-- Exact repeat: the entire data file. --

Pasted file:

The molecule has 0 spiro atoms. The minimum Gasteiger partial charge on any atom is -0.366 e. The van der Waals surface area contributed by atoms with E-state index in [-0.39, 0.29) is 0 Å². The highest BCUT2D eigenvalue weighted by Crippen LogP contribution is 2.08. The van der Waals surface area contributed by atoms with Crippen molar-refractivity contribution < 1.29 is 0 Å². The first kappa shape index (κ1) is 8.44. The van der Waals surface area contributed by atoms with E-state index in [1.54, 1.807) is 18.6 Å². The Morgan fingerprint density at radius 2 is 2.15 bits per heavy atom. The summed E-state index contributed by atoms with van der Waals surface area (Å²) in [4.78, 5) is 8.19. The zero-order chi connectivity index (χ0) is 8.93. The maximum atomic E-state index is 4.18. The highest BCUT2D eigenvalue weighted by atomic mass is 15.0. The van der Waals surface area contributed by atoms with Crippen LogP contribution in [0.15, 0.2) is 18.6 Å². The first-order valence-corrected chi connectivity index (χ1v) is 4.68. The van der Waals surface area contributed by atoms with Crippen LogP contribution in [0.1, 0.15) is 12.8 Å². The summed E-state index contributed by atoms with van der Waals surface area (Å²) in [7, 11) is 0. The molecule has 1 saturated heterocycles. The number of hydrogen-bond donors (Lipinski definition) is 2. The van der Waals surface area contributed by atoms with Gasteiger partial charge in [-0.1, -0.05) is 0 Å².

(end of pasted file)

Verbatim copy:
The molecule has 0 spiro atoms. The minimum Gasteiger partial charge on any atom is -0.366 e. The van der Waals surface area contributed by atoms with E-state index in [-0.39, 0.29) is 0 Å². The highest BCUT2D eigenvalue weighted by Crippen LogP contribution is 2.08. The van der Waals surface area contributed by atoms with Crippen molar-refractivity contribution < 1.29 is 0 Å². The first kappa shape index (κ1) is 8.44. The van der Waals surface area contributed by atoms with E-state index in [1.54, 1.807) is 18.6 Å². The Morgan fingerprint density at radius 2 is 2.15 bits per heavy atom. The summed E-state index contributed by atoms with van der Waals surface area (Å²) in [4.78, 5) is 8.19. The zero-order chi connectivity index (χ0) is 8.93. The maximum atomic E-state index is 4.18. The highest BCUT2D eigenvalue weighted by atomic mass is 15.0. The van der Waals surface area contributed by atoms with Crippen LogP contribution in [0.15, 0.2) is 18.6 Å². The first-order valence-corrected chi connectivity index (χ1v) is 4.68. The van der Waals surface area contributed by atoms with Crippen LogP contribution in [0.1, 0.15) is 12.8 Å². The summed E-state index contributed by atoms with van der Waals surface area (Å²) in [7, 11) is 0. The molecule has 1 saturated heterocycles. The number of hydrogen-bond donors (Lipinski definition) is 2. The van der Waals surface area contributed by atoms with Gasteiger partial charge in [-0.1, -0.05) is 0 Å².